Crazy in Love to shed light on abusive relationships

Every minute, 24 people become victims of rape, physical violence or stalking, according to the National Intimate Partner and Sexual Violence Survey. A large portion of those victims either attend or are employed by universities.

In regard to Domestic and Dating Violence Awareness Month the Women’s Center is hosting its annual interactive walk-through exhibit, Crazy in Love.

The exhibit is open from noon until 4 p.m. Monday, and from 9 a.m.-4 p.m. Tuesday and Wednesday. Thursday, the exhibit is open 9 a.m.-1 p.m. in the Curris Center ballroom.

“I think it gives students a tangible way to look at an issue that is not out in the open and doesn’t have a lot of light shed on it,” said Stephanie Smith, senior student worker at the Women’s Center. “It gives you a base to look at and think, do you see this in your relationship or someone you’re close to.”

Abigail French, director of the Women’s Center, said the exhibit includes five different rooms emulating the different stages of domestic violence in a relationship. The rooms have a bed, a desk and other common bedroom items. It also includes a video journal, narrating a young woman’s relationship with her partner.

“You get to see what she’s writing in her diary and how the focus of the couple shifts from being friends and being social to very demanding and very strict and structured,” French said. “It’s a very interactive-type thing. You see that relationship develop from what would seem like a normal relationship into a very unhealthy relationship. You get to see that cycle of violence.”

French said the purpose of the exhibit is to educate college students about how to spot early signs of domestic violence, stalking and sexual assault in a relationship.

“They (students who walk through the exhibit) see things like this person being isolated from their friends. They see things like those ‘I’m sorry’ flowers and cancelled plans and different things that make participants aware of some of those warning signs,” French said.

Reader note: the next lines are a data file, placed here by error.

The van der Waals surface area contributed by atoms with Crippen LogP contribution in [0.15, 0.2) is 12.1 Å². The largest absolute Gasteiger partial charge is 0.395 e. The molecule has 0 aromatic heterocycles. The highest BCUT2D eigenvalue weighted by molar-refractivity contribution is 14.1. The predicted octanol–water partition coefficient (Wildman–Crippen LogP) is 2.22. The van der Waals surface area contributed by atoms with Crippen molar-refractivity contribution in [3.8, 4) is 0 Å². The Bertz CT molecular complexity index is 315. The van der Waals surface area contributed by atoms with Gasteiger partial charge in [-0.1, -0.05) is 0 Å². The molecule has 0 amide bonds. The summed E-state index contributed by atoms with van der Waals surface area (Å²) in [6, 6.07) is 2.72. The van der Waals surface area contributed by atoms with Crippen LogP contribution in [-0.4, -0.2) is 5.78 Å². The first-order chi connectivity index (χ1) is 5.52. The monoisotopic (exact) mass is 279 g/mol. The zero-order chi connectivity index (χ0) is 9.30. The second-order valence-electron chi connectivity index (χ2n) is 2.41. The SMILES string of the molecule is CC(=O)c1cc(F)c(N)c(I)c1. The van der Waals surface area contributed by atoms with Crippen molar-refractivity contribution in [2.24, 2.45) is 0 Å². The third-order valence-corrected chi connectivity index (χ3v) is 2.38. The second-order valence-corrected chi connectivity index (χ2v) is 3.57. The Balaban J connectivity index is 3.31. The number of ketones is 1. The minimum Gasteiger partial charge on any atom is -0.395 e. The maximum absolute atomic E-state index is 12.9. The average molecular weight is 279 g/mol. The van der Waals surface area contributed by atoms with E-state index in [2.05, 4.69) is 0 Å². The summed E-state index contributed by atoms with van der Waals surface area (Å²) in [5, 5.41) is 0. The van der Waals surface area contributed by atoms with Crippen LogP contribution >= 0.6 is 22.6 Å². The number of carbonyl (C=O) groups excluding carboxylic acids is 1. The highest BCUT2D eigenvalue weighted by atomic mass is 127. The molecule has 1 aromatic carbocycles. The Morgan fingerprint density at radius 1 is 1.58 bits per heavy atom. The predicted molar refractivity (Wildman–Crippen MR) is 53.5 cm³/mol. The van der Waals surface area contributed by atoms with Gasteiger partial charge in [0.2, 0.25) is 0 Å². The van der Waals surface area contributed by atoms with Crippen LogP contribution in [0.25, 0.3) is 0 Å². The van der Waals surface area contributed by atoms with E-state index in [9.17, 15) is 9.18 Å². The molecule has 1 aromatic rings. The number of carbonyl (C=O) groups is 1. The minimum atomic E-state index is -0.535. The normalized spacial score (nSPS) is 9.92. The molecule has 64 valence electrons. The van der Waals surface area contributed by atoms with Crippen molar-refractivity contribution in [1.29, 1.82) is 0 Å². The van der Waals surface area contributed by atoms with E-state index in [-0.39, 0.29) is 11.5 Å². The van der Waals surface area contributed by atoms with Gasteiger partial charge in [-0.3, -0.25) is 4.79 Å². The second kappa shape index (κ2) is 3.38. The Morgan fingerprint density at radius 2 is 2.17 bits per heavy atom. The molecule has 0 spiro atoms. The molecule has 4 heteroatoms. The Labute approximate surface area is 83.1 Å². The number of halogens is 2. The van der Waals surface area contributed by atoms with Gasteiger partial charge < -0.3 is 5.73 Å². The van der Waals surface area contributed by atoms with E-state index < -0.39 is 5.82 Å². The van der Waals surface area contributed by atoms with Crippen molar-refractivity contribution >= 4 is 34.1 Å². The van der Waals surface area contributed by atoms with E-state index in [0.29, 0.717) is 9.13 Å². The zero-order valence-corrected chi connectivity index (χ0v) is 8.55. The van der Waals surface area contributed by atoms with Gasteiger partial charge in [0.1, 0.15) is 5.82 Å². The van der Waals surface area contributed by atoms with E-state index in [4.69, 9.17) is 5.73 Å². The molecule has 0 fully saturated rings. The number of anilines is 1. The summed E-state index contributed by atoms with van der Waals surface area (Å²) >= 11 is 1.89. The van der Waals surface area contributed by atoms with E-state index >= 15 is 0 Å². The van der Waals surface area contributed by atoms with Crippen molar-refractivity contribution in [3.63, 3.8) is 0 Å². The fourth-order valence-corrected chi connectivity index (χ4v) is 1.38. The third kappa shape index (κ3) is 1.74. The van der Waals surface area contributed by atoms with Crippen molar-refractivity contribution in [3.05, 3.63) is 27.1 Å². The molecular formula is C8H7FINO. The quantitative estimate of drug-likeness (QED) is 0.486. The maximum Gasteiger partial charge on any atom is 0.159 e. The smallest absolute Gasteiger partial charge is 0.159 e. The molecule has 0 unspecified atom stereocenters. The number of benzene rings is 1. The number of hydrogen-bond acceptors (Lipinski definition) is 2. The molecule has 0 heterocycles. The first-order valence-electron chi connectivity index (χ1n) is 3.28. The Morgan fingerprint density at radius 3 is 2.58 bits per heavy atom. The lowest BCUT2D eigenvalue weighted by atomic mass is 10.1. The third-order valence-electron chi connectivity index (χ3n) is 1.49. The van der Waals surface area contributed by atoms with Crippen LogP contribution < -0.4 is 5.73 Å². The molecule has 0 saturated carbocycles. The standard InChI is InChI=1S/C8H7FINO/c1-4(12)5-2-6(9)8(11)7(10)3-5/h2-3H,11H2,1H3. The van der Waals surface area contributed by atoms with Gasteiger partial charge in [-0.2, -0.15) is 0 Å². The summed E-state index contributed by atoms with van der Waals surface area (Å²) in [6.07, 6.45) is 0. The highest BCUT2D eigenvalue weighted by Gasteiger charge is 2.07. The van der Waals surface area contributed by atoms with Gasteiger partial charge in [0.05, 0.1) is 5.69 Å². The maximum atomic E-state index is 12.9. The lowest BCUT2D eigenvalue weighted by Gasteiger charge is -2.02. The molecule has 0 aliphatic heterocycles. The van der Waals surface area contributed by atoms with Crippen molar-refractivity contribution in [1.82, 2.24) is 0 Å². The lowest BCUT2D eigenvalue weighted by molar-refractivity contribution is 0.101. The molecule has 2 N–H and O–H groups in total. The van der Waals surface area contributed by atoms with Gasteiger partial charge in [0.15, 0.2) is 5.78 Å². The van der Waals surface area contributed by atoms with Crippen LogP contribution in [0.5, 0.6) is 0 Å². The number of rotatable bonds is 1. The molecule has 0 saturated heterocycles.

It’s obvious to see a problem in a relationship when two people are arguing, but the subtle signs are more difficult to identify, French said. She said environmental and nonverbal clues are what students need to be aware of so potential dating and domestic violence can be prevented.

When in a circumstance with domestic or dating violence, one should talk to the victim and make them aware of the facts of the situation.

Skylar Oakley, junior student worker at the Women’s Center, said talking should be the first step, but there’s only so much a friend or family member can do to help.

“You can confront them and talk to them but you can’t change anything,” Oakley said. “Another reason we do this event is so victims can start to think about, ‘has that happened to me?’”

Compared to other universities, French said Murray State is no better or worse than the majority of college campuses in the U.S. However, the problem is victims reporting these acts.

French said many victims are afraid to come forward and tell someone about the issues they are facing with their partner because of the consequences that may ensue within the relationship. Therefore, it is important for friends and families to be educated about the signs so they can recognize when a loved one may be in a violent relationship.

“Interpersonal violence is extremely under-reported,” French said. “Especially with dating and domestic violence, there could be some very severe consequences if that partner found out that you talked to a counselor or an advocate or the police, so there’s a lot of fear about reporting.”

Even if it isn’t being reported, that does not mean it is not happening, French said.

“If we can make you aware right here of these things that are unhealthy, then that can keep you from ever getting to the point where it’s extremely dangerous,” French said.

Story by Madison WepferStaff writer